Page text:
Answered By: Kate Britt
Last Updated: Feb 06, 2018     Views: 0

Many federal agencies publish their decisions. The format and quality of these publications 
vary widely.

  • Appendix C in Finding the Law (REF COLL KF240 .B45 2005x) contains a listing, by agency, of both official and commercial sources. 
  • ALR (American Law Reports) in the Reference Collection
    • This set reprints leading or interesting cases, and includes extensive detailed essays citing dozens of state and federal cases on the topic. The essays, called annotations, are usually on fairly narrow questions of law, but can be a good place to start if there is a relevant annotation. There are several series (1st, 2nd, 3rd, 4th, 5th, 6th and Federal). Go to the index volumes first.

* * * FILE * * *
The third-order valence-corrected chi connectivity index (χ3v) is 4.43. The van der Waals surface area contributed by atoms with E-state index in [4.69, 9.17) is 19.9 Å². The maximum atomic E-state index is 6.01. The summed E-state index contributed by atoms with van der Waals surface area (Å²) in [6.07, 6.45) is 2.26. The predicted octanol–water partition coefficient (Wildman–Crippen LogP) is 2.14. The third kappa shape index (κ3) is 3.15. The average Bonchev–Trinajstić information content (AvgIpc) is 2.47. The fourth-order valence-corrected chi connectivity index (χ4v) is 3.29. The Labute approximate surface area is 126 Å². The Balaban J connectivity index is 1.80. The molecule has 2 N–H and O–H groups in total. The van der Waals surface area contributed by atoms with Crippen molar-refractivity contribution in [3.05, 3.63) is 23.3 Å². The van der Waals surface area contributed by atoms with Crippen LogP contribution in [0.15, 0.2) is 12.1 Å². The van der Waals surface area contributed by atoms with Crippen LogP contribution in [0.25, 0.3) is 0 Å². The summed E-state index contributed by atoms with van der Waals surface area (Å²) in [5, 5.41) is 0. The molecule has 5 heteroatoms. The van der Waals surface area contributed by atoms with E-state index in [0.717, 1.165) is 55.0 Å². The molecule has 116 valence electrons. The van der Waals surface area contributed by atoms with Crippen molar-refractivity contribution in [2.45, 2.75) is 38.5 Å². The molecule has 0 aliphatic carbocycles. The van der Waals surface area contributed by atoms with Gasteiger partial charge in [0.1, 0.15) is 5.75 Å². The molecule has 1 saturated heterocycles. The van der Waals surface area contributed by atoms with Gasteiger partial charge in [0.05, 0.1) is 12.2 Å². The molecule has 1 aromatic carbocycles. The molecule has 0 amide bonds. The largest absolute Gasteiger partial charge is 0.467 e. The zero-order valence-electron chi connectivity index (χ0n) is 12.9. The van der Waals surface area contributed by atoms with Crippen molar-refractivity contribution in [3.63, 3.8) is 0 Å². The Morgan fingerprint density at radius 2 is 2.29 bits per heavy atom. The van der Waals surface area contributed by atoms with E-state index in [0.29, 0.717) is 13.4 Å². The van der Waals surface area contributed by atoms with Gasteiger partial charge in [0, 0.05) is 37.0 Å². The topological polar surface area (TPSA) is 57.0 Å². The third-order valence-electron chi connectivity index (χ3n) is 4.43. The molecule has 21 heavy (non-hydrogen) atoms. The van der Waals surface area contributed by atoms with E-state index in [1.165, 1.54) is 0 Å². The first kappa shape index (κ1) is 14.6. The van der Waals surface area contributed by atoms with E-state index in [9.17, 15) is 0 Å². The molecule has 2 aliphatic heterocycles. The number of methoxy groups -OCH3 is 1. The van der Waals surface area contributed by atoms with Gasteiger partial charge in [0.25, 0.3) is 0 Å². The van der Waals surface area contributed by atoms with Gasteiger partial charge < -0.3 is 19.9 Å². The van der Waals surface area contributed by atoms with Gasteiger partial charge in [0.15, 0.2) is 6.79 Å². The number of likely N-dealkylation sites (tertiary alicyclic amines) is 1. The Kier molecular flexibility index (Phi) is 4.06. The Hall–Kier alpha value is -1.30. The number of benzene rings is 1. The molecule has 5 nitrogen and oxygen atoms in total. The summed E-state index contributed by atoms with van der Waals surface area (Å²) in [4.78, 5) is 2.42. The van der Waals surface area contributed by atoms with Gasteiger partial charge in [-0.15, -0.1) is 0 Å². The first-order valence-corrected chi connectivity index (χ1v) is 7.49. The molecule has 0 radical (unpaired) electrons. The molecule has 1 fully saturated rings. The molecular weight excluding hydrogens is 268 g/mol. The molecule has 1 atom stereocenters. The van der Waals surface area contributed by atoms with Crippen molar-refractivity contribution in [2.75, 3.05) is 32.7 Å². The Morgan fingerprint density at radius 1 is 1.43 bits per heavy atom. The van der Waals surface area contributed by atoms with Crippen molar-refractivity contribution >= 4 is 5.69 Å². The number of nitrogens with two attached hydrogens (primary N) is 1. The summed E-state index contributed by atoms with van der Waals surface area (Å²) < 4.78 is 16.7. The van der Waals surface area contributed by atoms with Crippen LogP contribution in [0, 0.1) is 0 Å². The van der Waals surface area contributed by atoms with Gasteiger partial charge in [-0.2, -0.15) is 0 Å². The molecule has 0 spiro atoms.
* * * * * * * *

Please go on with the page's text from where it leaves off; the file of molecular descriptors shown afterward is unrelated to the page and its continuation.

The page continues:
• For law students, ALR is also available on both Lexis and Westlaw.
  • The HeinOnline U.S. Federal Agency Documents, Decisions, and Appeals database is a collection of the official case law (decision law) of some of the United States’ most important government institutions. This case law is the body of reported judicial opinions that are published by each agency and thereby become precedent and the basis for future decisions.
  • The University of Virginia Library Administrative Decisions guide provides links to agency documents available on the internet.

For more information about administrative decisions, see:

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